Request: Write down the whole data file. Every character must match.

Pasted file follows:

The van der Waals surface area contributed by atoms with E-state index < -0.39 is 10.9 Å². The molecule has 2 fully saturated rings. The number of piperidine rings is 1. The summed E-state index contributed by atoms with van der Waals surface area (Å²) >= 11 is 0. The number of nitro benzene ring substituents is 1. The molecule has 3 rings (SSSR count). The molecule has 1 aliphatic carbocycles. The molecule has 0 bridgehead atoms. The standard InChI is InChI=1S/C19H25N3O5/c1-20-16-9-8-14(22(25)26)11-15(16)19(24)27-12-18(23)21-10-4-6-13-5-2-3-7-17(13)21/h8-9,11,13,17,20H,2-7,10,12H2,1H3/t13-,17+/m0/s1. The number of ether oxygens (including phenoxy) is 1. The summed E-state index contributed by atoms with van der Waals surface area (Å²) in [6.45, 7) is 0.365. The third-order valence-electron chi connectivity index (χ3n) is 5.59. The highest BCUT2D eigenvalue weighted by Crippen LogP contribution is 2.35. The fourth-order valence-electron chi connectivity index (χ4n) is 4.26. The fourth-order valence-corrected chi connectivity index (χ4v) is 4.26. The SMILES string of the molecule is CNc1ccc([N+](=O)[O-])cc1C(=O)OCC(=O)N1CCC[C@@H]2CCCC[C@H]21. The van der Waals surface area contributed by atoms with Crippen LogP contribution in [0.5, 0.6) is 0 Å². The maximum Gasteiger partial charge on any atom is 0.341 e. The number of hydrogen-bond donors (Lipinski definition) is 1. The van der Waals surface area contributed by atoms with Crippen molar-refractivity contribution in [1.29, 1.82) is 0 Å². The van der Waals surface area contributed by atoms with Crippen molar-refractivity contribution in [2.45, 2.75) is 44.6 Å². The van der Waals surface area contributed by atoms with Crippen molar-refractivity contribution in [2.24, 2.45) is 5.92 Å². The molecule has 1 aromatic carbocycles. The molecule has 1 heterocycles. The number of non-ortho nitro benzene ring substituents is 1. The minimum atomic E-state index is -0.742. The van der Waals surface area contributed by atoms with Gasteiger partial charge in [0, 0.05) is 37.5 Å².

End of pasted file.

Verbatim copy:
The van der Waals surface area contributed by atoms with E-state index < -0.39 is 10.9 Å². The molecule has 2 fully saturated rings. The number of piperidine rings is 1. The summed E-state index contributed by atoms with van der Waals surface area (Å²) >= 11 is 0. The number of nitro benzene ring substituents is 1. The molecule has 3 rings (SSSR count). The molecule has 1 aliphatic carbocycles. The molecule has 0 bridgehead atoms. The standard InChI is InChI=1S/C19H25N3O5/c1-20-16-9-8-14(22(25)26)11-15(16)19(24)27-12-18(23)21-10-4-6-13-5-2-3-7-17(13)21/h8-9,11,13,17,20H,2-7,10,12H2,1H3/t13-,17+/m0/s1. The number of ether oxygens (including phenoxy) is 1. The summed E-state index contributed by atoms with van der Waals surface area (Å²) in [6.45, 7) is 0.365. The third-order valence-electron chi connectivity index (χ3n) is 5.59. The highest BCUT2D eigenvalue weighted by Crippen LogP contribution is 2.35. The fourth-order valence-electron chi connectivity index (χ4n) is 4.26. The fourth-order valence-corrected chi connectivity index (χ4v) is 4.26. The SMILES string of the molecule is CNc1ccc([N+](=O)[O-])cc1C(=O)OCC(=O)N1CCC[C@@H]2CCCC[C@H]21. The van der Waals surface area contributed by atoms with Crippen LogP contribution in [0.5, 0.6) is 0 Å². The maximum Gasteiger partial charge on any atom is 0.341 e. The number of hydrogen-bond donors (Lipinski definition) is 1. The van der Waals surface area contributed by atoms with Crippen molar-refractivity contribution in [1.29, 1.82) is 0 Å². The van der Waals surface area contributed by atoms with Crippen molar-refractivity contribution in [2.45, 2.75) is 44.6 Å². The van der Waals surface area contributed by atoms with Crippen molar-refractivity contribution in [2.24, 2.45) is 5.92 Å². The molecule has 1 aromatic carbocycles. The molecule has 1 heterocycles. The number of non-ortho nitro benzene ring substituents is 1. The minimum atomic E-state index is -0.742. The van der Waals surface area contributed by atoms with Gasteiger partial charge in [0, 0.05) is 37.5 Å².